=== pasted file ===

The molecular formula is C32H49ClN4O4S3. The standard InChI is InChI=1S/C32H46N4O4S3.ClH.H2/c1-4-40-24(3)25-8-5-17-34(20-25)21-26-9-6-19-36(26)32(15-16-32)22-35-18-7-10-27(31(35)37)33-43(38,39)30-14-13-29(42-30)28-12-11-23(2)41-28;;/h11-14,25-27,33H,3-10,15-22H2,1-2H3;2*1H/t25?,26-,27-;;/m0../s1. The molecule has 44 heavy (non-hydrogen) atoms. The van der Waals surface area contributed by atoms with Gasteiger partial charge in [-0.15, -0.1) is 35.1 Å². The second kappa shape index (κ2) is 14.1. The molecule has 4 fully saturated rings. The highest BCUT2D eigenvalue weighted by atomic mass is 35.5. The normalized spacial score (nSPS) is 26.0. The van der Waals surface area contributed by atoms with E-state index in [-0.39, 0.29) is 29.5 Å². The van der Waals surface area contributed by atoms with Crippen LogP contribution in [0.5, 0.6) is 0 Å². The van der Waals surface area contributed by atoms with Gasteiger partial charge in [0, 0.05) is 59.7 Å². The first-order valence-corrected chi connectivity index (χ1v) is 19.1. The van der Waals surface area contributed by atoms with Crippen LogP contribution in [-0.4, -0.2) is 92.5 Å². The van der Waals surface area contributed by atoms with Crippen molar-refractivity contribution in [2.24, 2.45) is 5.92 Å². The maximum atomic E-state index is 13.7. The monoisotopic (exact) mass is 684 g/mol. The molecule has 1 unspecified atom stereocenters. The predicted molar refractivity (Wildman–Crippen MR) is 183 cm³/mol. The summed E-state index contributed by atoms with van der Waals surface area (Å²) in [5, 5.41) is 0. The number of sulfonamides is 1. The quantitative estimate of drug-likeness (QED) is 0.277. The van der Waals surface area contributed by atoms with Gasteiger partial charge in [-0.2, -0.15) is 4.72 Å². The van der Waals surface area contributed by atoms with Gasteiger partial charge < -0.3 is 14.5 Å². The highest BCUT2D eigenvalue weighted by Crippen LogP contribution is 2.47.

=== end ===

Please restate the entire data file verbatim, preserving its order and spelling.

The molecular formula is C32H49ClN4O4S3. The standard InChI is InChI=1S/C32H46N4O4S3.ClH.H2/c1-4-40-24(3)25-8-5-17-34(20-25)21-26-9-6-19-36(26)32(15-16-32)22-35-18-7-10-27(31(35)37)33-43(38,39)30-14-13-29(42-30)28-12-11-23(2)41-28;;/h11-14,25-27,33H,3-10,15-22H2,1-2H3;2*1H/t25?,26-,27-;;/m0../s1. The molecule has 44 heavy (non-hydrogen) atoms. The van der Waals surface area contributed by atoms with Gasteiger partial charge in [-0.15, -0.1) is 35.1 Å². The second kappa shape index (κ2) is 14.1. The molecule has 4 fully saturated rings. The highest BCUT2D eigenvalue weighted by atomic mass is 35.5. The normalized spacial score (nSPS) is 26.0. The van der Waals surface area contributed by atoms with E-state index in [-0.39, 0.29) is 29.5 Å². The van der Waals surface area contributed by atoms with Crippen LogP contribution in [0.5, 0.6) is 0 Å². The van der Waals surface area contributed by atoms with Gasteiger partial charge in [0, 0.05) is 59.7 Å². The first-order valence-corrected chi connectivity index (χ1v) is 19.1. The van der Waals surface area contributed by atoms with Crippen LogP contribution in [-0.4, -0.2) is 92.5 Å². The van der Waals surface area contributed by atoms with Crippen molar-refractivity contribution in [2.24, 2.45) is 5.92 Å². The maximum atomic E-state index is 13.7. The monoisotopic (exact) mass is 684 g/mol. The molecule has 1 unspecified atom stereocenters. The predicted molar refractivity (Wildman–Crippen MR) is 183 cm³/mol. The summed E-state index contributed by atoms with van der Waals surface area (Å²) in [5, 5.41) is 0. The number of sulfonamides is 1. The quantitative estimate of drug-likeness (QED) is 0.277. The van der Waals surface area contributed by atoms with Gasteiger partial charge in [-0.2, -0.15) is 4.72 Å². The van der Waals surface area contributed by atoms with Gasteiger partial charge < -0.3 is 14.5 Å². The highest BCUT2D eigenvalue weighted by Crippen LogP contribution is 2.47.